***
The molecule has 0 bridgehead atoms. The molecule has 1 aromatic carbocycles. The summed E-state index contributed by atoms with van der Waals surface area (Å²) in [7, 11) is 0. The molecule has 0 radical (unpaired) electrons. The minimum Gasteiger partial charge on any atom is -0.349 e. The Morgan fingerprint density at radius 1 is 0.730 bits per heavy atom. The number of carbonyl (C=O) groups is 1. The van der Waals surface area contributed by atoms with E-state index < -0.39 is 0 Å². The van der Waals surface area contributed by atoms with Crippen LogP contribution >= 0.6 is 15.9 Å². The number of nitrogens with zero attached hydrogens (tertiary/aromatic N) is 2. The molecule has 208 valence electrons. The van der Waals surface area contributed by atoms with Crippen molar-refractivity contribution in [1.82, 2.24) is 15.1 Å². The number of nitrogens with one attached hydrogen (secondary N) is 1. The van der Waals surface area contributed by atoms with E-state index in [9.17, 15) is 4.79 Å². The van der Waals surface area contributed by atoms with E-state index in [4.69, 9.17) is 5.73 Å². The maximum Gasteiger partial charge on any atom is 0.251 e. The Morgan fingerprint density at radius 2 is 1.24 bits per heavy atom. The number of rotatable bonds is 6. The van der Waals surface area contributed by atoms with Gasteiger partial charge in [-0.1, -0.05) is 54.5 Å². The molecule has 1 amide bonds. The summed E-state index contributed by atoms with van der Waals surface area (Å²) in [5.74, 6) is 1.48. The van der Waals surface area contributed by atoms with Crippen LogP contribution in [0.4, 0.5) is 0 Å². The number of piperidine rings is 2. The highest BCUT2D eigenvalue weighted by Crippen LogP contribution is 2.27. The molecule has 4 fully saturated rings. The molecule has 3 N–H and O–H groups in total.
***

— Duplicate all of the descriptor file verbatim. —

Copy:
The molecule has 0 bridgehead atoms. The molecule has 1 aromatic carbocycles. The summed E-state index contributed by atoms with van der Waals surface area (Å²) in [7, 11) is 0. The molecule has 0 radical (unpaired) electrons. The minimum Gasteiger partial charge on any atom is -0.349 e. The Morgan fingerprint density at radius 1 is 0.730 bits per heavy atom. The number of carbonyl (C=O) groups is 1. The van der Waals surface area contributed by atoms with E-state index < -0.39 is 0 Å². The van der Waals surface area contributed by atoms with Crippen LogP contribution >= 0.6 is 15.9 Å². The number of nitrogens with zero attached hydrogens (tertiary/aromatic N) is 2. The molecule has 208 valence electrons. The van der Waals surface area contributed by atoms with Crippen molar-refractivity contribution in [1.82, 2.24) is 15.1 Å². The number of nitrogens with one attached hydrogen (secondary N) is 1. The van der Waals surface area contributed by atoms with E-state index in [9.17, 15) is 4.79 Å². The van der Waals surface area contributed by atoms with E-state index in [4.69, 9.17) is 5.73 Å². The maximum Gasteiger partial charge on any atom is 0.251 e. The Morgan fingerprint density at radius 2 is 1.24 bits per heavy atom. The number of rotatable bonds is 6. The van der Waals surface area contributed by atoms with Gasteiger partial charge in [-0.1, -0.05) is 54.5 Å². The molecule has 1 amide bonds. The summed E-state index contributed by atoms with van der Waals surface area (Å²) in [5.74, 6) is 1.48. The van der Waals surface area contributed by atoms with Crippen LogP contribution in [0.4, 0.5) is 0 Å². The number of piperidine rings is 2. The highest BCUT2D eigenvalue weighted by Crippen LogP contribution is 2.27. The molecule has 4 fully saturated rings. The molecule has 3 N–H and O–H groups in total.